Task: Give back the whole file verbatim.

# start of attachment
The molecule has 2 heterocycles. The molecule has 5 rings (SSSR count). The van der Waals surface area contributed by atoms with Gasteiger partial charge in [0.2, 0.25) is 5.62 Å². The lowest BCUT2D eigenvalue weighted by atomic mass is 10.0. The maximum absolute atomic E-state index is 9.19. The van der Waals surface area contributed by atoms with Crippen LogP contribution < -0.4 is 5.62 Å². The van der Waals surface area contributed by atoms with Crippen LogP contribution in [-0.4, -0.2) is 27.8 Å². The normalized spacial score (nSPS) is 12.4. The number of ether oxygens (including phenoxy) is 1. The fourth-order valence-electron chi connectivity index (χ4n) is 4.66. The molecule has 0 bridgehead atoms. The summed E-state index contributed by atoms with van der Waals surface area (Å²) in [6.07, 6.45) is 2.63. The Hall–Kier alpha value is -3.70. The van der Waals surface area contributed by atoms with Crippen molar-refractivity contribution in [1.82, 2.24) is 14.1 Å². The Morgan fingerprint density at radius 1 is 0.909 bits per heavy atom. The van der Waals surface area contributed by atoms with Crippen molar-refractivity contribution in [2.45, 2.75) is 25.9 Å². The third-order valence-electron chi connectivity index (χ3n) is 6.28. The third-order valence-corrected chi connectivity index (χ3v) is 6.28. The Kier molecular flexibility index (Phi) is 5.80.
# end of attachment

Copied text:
The molecule has 2 heterocycles. The molecule has 5 rings (SSSR count). The van der Waals surface area contributed by atoms with Gasteiger partial charge in [0.2, 0.25) is 5.62 Å². The lowest BCUT2D eigenvalue weighted by atomic mass is 10.0. The maximum absolute atomic E-state index is 9.19. The van der Waals surface area contributed by atoms with Crippen LogP contribution < -0.4 is 5.62 Å². The van der Waals surface area contributed by atoms with Crippen LogP contribution in [-0.4, -0.2) is 27.8 Å². The normalized spacial score (nSPS) is 12.4. The number of ether oxygens (including phenoxy) is 1. The fourth-order valence-electron chi connectivity index (χ4n) is 4.66. The molecule has 0 bridgehead atoms. The summed E-state index contributed by atoms with van der Waals surface area (Å²) in [6.07, 6.45) is 2.63. The Hall–Kier alpha value is -3.70. The van der Waals surface area contributed by atoms with Crippen molar-refractivity contribution in [1.82, 2.24) is 14.1 Å². The Morgan fingerprint density at radius 1 is 0.909 bits per heavy atom. The van der Waals surface area contributed by atoms with Crippen molar-refractivity contribution in [2.45, 2.75) is 25.9 Å². The third-order valence-electron chi connectivity index (χ3n) is 6.28. The third-order valence-corrected chi connectivity index (χ3v) is 6.28. The Kier molecular flexibility index (Phi) is 5.80.